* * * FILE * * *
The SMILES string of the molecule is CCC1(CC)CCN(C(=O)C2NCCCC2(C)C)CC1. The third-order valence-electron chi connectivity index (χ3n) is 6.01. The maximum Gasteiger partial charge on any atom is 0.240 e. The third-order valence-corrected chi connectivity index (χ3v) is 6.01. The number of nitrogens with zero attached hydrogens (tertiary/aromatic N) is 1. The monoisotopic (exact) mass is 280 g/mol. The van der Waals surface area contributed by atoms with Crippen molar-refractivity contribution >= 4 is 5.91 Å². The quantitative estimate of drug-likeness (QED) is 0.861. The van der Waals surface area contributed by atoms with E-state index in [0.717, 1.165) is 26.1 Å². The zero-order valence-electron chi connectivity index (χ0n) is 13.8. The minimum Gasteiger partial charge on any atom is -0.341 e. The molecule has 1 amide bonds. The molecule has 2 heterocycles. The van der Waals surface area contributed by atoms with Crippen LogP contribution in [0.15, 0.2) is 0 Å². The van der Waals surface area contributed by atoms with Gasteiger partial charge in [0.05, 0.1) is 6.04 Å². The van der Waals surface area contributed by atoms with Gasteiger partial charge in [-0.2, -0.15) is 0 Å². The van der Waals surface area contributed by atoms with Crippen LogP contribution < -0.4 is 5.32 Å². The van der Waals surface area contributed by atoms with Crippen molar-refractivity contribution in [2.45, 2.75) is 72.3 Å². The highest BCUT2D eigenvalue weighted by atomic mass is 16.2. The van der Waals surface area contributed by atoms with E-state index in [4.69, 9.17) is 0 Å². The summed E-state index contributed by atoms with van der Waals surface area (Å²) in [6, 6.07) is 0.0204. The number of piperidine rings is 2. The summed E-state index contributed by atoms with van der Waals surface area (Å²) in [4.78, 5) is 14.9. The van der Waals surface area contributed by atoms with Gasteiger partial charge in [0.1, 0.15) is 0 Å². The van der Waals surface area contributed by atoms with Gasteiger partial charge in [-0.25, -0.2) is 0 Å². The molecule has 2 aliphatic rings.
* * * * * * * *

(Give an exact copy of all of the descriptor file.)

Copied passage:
The SMILES string of the molecule is CCC1(CC)CCN(C(=O)C2NCCCC2(C)C)CC1. The third-order valence-electron chi connectivity index (χ3n) is 6.01. The maximum Gasteiger partial charge on any atom is 0.240 e. The third-order valence-corrected chi connectivity index (χ3v) is 6.01. The number of nitrogens with zero attached hydrogens (tertiary/aromatic N) is 1. The monoisotopic (exact) mass is 280 g/mol. The van der Waals surface area contributed by atoms with Crippen molar-refractivity contribution >= 4 is 5.91 Å². The quantitative estimate of drug-likeness (QED) is 0.861. The van der Waals surface area contributed by atoms with E-state index in [0.717, 1.165) is 26.1 Å². The zero-order valence-electron chi connectivity index (χ0n) is 13.8. The minimum Gasteiger partial charge on any atom is -0.341 e. The molecule has 1 amide bonds. The molecule has 2 heterocycles. The van der Waals surface area contributed by atoms with Crippen LogP contribution in [0.15, 0.2) is 0 Å². The van der Waals surface area contributed by atoms with Gasteiger partial charge in [0.05, 0.1) is 6.04 Å². The van der Waals surface area contributed by atoms with Gasteiger partial charge in [-0.2, -0.15) is 0 Å². The van der Waals surface area contributed by atoms with Crippen LogP contribution < -0.4 is 5.32 Å². The van der Waals surface area contributed by atoms with Crippen molar-refractivity contribution in [2.45, 2.75) is 72.3 Å². The highest BCUT2D eigenvalue weighted by atomic mass is 16.2. The van der Waals surface area contributed by atoms with E-state index in [4.69, 9.17) is 0 Å². The summed E-state index contributed by atoms with van der Waals surface area (Å²) in [6, 6.07) is 0.0204. The number of piperidine rings is 2. The summed E-state index contributed by atoms with van der Waals surface area (Å²) in [4.78, 5) is 14.9. The van der Waals surface area contributed by atoms with Gasteiger partial charge in [0.1, 0.15) is 0 Å². The van der Waals surface area contributed by atoms with Gasteiger partial charge in [-0.25, -0.2) is 0 Å². The molecule has 2 aliphatic rings.